FIRST POINT - There is nothing more remarkable than the destiny of the Church of God on earth. She is a vessel launched on the ocean of time, and destined to be buffeted constantly by wind and storm. The persecution which she shall suffer at the end of time shall be, it is true, the most terrible of all, although in every century of her existence persecutors have arisen against her. The first enemy with which she had to contend was Judaism. The Jews, who had put Jesus to death, wished to stifle His religion in its very cradle; the high-priests, the doctors, the scribes, the Pharisees, and the chiefs of all the people were against her. But it may be asked: Was it necessary that so much opposition should be raised against her who was so weak, so small, and on the first day of her existence? The answer is No, emphatically No, if she had been a human institution. But she was not a human institution; she was divine, and God who had founded her sustained her. And far from falling a victim by persecution, she acquired countless disciples. Driven from Jerusalem and Palestine, she sends her apostles to all parts of the world, and to the conquests she had already made she shall add new ones; but she shall purchase them as she did the first — at the price of the best blood of her children. Hardly had the Church spoken to pagan nations that word which announced the glad tidings, than she counted innumerable disciples — at Athens, as well as at Rome; among the Scythians, Arabians, and Persians, as well as among the Egyptians. At the sight of these triumphs idolatry trembled for its false deities. The emperors took up arms against this new power and began the era of blood and persecution. From one corner to the other of the Roman empire the Christians were tracked by savage beasts; denounced as traitors, placed under the ban of the empire as infamous people, they were put to the rack and the flames and the lions; every citizen was ordered to denounce them, and every governor of a province was charged to put them to death. It was a prodigy unheard of, and history would not believe it if it were not compelled to record it in its annals. But the order of things was reversed. Causes have produced effects opposite to those which they should have produced. The Caesars, instead of stifling religion, had given it a new life. Edicts of proscription propagated it more rapidly than it would have done by the peaceful preaching of millions of apostles; the blood of the martyrs had become the seed of Christianity. Who cannot see here the finger of God? But it was not enough for the Church to have combated against Judaism and idolatry. Intestine strife, more terrible for a society and a kingdom than external foes, arose to show clearly that God sustained His Church. The great heresy which threatened the Church with ruin commenced in the fourth century. It was propagated and came to life under different names until the sixteenth century, when it made its grand development. The apostles of heresy were sometimes powerful in words and works. Has it not produced an Arius and a Luther? Heresy opposed the Church more terribly than the Roman emperors. Arius found assistance in the legions of the Emperor Constance. Luther was supported by the German princes and the revolting peasants. But the same power which caused the Church to triumph over the Jews and pagans made her triumph over heresy, and the new triumph was another proof of her divine origin. Rationalism in its turn declared war against the Church, and what a war! As bold as the prince of Jewish priests and Roman emperors, it attacked individuals and went so far as to shed blood. It was more impious than heresy, since it was not limited, to a contest on some disputed point of doctrine. Rationalism attacked everything. Rousseau denied revelation; Hume held that the distinction between good and evil was arbitrary; Helvetius preached materialism; Diderot made Atheists; Voltaire combined them all — at the head of the philosophic cohort he was soldier and general. At this epoch everything was employed to destroy religion — resources of genius and admi- rable talents, scientific studies and historical evidences, calumnies and sarcasm, but the Church triumphed over them all. The triumph she has won in the sequence of ages over all her enemies must assure us, in the midst of trials which assail her now, that she shall rise from them, as ever, purer and more glorious.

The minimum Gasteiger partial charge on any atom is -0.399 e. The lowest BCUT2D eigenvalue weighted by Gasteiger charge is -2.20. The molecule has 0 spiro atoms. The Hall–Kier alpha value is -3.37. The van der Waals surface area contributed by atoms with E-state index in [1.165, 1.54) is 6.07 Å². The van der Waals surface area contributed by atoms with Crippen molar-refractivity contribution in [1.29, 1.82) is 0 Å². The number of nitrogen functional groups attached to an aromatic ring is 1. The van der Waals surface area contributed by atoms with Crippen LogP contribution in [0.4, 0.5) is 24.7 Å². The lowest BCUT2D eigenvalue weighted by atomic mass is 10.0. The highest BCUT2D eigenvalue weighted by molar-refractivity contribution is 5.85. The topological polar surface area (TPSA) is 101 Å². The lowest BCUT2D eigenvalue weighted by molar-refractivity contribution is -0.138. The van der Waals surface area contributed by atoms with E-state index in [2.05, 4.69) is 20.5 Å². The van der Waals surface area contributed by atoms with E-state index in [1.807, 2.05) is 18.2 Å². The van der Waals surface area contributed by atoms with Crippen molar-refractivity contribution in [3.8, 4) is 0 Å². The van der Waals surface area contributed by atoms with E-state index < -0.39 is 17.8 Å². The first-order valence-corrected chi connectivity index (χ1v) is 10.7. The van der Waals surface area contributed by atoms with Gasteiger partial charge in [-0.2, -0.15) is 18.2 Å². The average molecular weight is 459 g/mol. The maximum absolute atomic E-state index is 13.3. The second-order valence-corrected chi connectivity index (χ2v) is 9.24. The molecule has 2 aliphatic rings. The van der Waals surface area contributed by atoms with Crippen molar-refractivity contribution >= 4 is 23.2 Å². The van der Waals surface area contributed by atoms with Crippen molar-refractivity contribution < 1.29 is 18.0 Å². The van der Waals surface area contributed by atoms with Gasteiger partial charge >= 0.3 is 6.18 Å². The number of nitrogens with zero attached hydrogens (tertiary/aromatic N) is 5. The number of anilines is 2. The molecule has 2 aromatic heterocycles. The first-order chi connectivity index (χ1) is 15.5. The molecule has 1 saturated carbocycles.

SECOND POINT — What we should do in time of persecution. Our first duty is to humble ourselves before God and strive to appease His anger. All the evils which bring sorrow to the Church, all the trials by which human society is afflicted come from the sins of men. Perhaps these trials are provoked by our own personal iniquities. We should then strike our breast, and by our tears appease the tempests which our crimes have unchained. This was the conduct of the saints. The prophet Daniel was not responsible for the sins which occasioned the captivity of the Jews in Babylon; however, he numbered himself among the guilty ones. ''We have sinned," he said; "we have committed iniquities. We merit only confusion for our sins, we, our kings, and our princes, and our fathers.'' The holy priest Esdras thus spoke to God: "My God, I am covered with shame and I do not dare to lift my eyes to Thee, because our iniquities have ascended to heaven." Strive to entertain these sentiments so suitable to a Christian heart, and in the trials which beset the Church here below be careful lest you regard yourself guiltless. In the troubles which afflict the Church we should not content ourselves with being humble; but we should pray for her. This duty our blessed Saviour points out in the Gospel of today, when He says: "Pray that your flight be not in the winter." This He recommends most formally in the words of Ezechiel: "I have sought for a man who would restrain my anger against my people, and I have not found him, and I have been forced to give full vent to my vengeance." These words, "I have sought for a man," should make us tremble. Alas, perhaps you are that unthinking soul who betrays the cause of the Church by neglecting its interests and by doing nothing for her glory. When God seeks some one to arrest His anger, it is a sign He wishes to pardon, and if He does not pardon it is our own fault; we have not prayed, or we have prayed without suitable dispositions. Henceforth, fulfil this duty with greatest fidelity. Pray with a pure heart, with fervor, with perseverance, that God may shorten the days of trial for good Christians. Ask that His Church may increase and flourish more and more every day, until the coming of the great day, which shall see all the enemies of our divine Saviour conquered. Our third duty in the time of trouble and scandal is to cling most tenaciously to the teachings of the Church. "There shall arise" says the Saviour, "false Christs and false prophets; if then some one tells you Christ is here, or there, do not believe it. To follow this warning remember these two principles:
First, the faith of the Church is invariable; that which was believed in the days of the apostles is still believed, and shall be believed to the end of the world. Thus every novelty should be rejected, every new doctrine should be condemned beforehand and should not seduce us. To believe and to be saved: this is all the Christian should know and practice.
The second principle which shall preserve you from all error is that the Church is Catholic, that is to say, is universal. It follows that Christ is neither in this or that sect. Be on your guard against every particular doctrine; remain firmly attached to the Church which is Catholic, Apostolic, and Roman; whose faith is as old as herself and as extended as the world. She is the pillar of truth on which you must stand in the midst of the fluctuating and uncertain teachings of the times in which we live. She is the bark of Peter which has lived through tempest and storm, and which shall securely conduct you to the haven of safety.
Source: Short Instructions for Every Sunday of the Year and the Principal Feasts, Imprimatur 1897